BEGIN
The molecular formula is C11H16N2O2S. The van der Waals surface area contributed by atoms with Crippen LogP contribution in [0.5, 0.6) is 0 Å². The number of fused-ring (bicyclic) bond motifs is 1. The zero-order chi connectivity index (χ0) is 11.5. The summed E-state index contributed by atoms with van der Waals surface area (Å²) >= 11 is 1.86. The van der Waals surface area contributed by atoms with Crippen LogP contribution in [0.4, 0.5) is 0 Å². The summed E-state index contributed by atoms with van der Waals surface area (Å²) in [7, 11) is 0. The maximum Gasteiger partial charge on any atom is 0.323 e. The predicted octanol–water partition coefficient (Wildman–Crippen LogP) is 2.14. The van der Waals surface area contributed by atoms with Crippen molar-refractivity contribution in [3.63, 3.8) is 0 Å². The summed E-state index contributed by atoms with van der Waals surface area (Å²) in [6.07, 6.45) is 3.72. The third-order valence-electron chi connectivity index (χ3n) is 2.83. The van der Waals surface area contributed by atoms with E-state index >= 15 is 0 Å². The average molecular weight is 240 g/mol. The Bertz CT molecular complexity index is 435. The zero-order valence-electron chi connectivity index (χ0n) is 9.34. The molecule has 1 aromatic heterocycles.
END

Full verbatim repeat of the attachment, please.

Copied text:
The molecular formula is C11H16N2O2S. The van der Waals surface area contributed by atoms with Crippen LogP contribution in [0.5, 0.6) is 0 Å². The number of fused-ring (bicyclic) bond motifs is 1. The zero-order chi connectivity index (χ0) is 11.5. The summed E-state index contributed by atoms with van der Waals surface area (Å²) >= 11 is 1.86. The van der Waals surface area contributed by atoms with Crippen LogP contribution in [0.4, 0.5) is 0 Å². The summed E-state index contributed by atoms with van der Waals surface area (Å²) in [7, 11) is 0. The maximum Gasteiger partial charge on any atom is 0.323 e. The predicted octanol–water partition coefficient (Wildman–Crippen LogP) is 2.14. The van der Waals surface area contributed by atoms with Crippen molar-refractivity contribution in [3.63, 3.8) is 0 Å². The summed E-state index contributed by atoms with van der Waals surface area (Å²) in [6.07, 6.45) is 3.72. The third-order valence-electron chi connectivity index (χ3n) is 2.83. The van der Waals surface area contributed by atoms with E-state index >= 15 is 0 Å². The average molecular weight is 240 g/mol. The Bertz CT molecular complexity index is 435. The zero-order valence-electron chi connectivity index (χ0n) is 9.34. The molecule has 1 aromatic heterocycles.